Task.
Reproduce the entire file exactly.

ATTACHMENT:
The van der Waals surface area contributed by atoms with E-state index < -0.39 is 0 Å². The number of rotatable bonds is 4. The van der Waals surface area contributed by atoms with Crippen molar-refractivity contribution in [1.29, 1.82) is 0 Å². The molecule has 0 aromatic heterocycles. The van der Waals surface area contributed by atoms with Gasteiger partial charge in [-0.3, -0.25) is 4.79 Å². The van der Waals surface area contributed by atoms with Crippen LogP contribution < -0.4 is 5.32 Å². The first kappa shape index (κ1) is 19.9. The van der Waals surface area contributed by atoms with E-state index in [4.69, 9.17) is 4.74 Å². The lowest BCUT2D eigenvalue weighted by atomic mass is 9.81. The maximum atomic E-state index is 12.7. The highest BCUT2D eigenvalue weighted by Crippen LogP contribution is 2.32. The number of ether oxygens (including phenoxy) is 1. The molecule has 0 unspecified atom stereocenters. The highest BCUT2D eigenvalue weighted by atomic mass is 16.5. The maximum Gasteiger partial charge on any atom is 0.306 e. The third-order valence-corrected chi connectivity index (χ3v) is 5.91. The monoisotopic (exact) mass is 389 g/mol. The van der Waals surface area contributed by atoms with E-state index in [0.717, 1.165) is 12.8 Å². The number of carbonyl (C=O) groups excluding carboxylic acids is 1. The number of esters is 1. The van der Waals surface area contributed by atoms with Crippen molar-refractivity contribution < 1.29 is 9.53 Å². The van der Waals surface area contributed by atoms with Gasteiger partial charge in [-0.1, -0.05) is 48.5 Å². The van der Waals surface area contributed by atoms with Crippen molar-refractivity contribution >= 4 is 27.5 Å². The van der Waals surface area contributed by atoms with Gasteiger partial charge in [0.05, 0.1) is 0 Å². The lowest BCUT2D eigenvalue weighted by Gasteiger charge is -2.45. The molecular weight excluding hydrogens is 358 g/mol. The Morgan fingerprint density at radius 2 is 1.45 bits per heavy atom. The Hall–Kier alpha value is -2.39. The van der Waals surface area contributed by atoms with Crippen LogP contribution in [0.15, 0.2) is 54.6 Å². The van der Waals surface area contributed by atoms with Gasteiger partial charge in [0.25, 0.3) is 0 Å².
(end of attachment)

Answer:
The van der Waals surface area contributed by atoms with E-state index < -0.39 is 0 Å². The number of rotatable bonds is 4. The van der Waals surface area contributed by atoms with Crippen molar-refractivity contribution in [1.29, 1.82) is 0 Å². The molecule has 0 aromatic heterocycles. The van der Waals surface area contributed by atoms with Gasteiger partial charge in [-0.3, -0.25) is 4.79 Å². The van der Waals surface area contributed by atoms with Crippen LogP contribution < -0.4 is 5.32 Å². The first kappa shape index (κ1) is 19.9. The van der Waals surface area contributed by atoms with E-state index in [4.69, 9.17) is 4.74 Å². The lowest BCUT2D eigenvalue weighted by atomic mass is 9.81. The maximum atomic E-state index is 12.7. The highest BCUT2D eigenvalue weighted by Crippen LogP contribution is 2.32. The number of ether oxygens (including phenoxy) is 1. The molecule has 0 unspecified atom stereocenters. The highest BCUT2D eigenvalue weighted by atomic mass is 16.5. The maximum Gasteiger partial charge on any atom is 0.306 e. The third-order valence-corrected chi connectivity index (χ3v) is 5.91. The monoisotopic (exact) mass is 389 g/mol. The van der Waals surface area contributed by atoms with E-state index in [0.717, 1.165) is 12.8 Å². The number of carbonyl (C=O) groups excluding carboxylic acids is 1. The number of esters is 1. The van der Waals surface area contributed by atoms with Crippen molar-refractivity contribution < 1.29 is 9.53 Å². The van der Waals surface area contributed by atoms with Gasteiger partial charge in [-0.1, -0.05) is 48.5 Å². The van der Waals surface area contributed by atoms with Crippen molar-refractivity contribution >= 4 is 27.5 Å². The van der Waals surface area contributed by atoms with Gasteiger partial charge in [0.05, 0.1) is 0 Å². The lowest BCUT2D eigenvalue weighted by Gasteiger charge is -2.45. The molecular weight excluding hydrogens is 358 g/mol. The Morgan fingerprint density at radius 2 is 1.45 bits per heavy atom. The Hall–Kier alpha value is -2.39. The van der Waals surface area contributed by atoms with Crippen LogP contribution in [0.15, 0.2) is 54.6 Å². The van der Waals surface area contributed by atoms with Gasteiger partial charge in [0.25, 0.3) is 0 Å².